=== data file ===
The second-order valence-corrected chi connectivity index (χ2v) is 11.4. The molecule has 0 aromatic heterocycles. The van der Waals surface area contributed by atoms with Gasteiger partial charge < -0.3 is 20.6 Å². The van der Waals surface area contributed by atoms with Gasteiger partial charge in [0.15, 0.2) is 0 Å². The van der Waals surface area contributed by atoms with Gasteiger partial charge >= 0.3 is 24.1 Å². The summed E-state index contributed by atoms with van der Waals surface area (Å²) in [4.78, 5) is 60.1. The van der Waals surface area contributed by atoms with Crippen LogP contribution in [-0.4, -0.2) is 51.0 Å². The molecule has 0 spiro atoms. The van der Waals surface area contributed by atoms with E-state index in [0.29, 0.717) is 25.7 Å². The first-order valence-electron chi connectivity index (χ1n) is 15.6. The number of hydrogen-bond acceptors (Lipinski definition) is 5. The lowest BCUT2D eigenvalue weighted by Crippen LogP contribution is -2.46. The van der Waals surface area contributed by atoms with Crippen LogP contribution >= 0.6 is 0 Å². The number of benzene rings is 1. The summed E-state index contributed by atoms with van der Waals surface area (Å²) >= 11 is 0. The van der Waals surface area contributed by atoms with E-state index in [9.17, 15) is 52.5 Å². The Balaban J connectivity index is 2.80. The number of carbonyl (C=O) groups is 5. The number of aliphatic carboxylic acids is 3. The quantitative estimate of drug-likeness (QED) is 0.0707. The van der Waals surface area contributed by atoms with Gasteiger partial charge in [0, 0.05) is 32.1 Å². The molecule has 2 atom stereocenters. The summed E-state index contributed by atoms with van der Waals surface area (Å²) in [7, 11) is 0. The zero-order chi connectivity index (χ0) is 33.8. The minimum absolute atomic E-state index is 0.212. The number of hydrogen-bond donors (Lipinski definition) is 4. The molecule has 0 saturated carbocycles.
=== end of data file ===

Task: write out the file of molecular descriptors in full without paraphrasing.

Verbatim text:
The second-order valence-corrected chi connectivity index (χ2v) is 11.4. The molecule has 0 aromatic heterocycles. The van der Waals surface area contributed by atoms with Gasteiger partial charge < -0.3 is 20.6 Å². The van der Waals surface area contributed by atoms with Gasteiger partial charge in [0.15, 0.2) is 0 Å². The van der Waals surface area contributed by atoms with Gasteiger partial charge >= 0.3 is 24.1 Å². The summed E-state index contributed by atoms with van der Waals surface area (Å²) in [4.78, 5) is 60.1. The van der Waals surface area contributed by atoms with Crippen LogP contribution in [-0.4, -0.2) is 51.0 Å². The molecule has 0 spiro atoms. The van der Waals surface area contributed by atoms with E-state index in [0.29, 0.717) is 25.7 Å². The first-order valence-electron chi connectivity index (χ1n) is 15.6. The number of hydrogen-bond acceptors (Lipinski definition) is 5. The lowest BCUT2D eigenvalue weighted by Crippen LogP contribution is -2.46. The van der Waals surface area contributed by atoms with Crippen LogP contribution >= 0.6 is 0 Å². The number of benzene rings is 1. The summed E-state index contributed by atoms with van der Waals surface area (Å²) >= 11 is 0. The van der Waals surface area contributed by atoms with E-state index in [9.17, 15) is 52.5 Å². The Balaban J connectivity index is 2.80. The number of carbonyl (C=O) groups is 5. The number of aliphatic carboxylic acids is 3. The quantitative estimate of drug-likeness (QED) is 0.0707. The van der Waals surface area contributed by atoms with Gasteiger partial charge in [0, 0.05) is 32.1 Å². The molecule has 2 atom stereocenters. The summed E-state index contributed by atoms with van der Waals surface area (Å²) in [7, 11) is 0. The zero-order chi connectivity index (χ0) is 33.8. The minimum absolute atomic E-state index is 0.212. The number of hydrogen-bond donors (Lipinski definition) is 4. The molecule has 0 saturated carbocycles.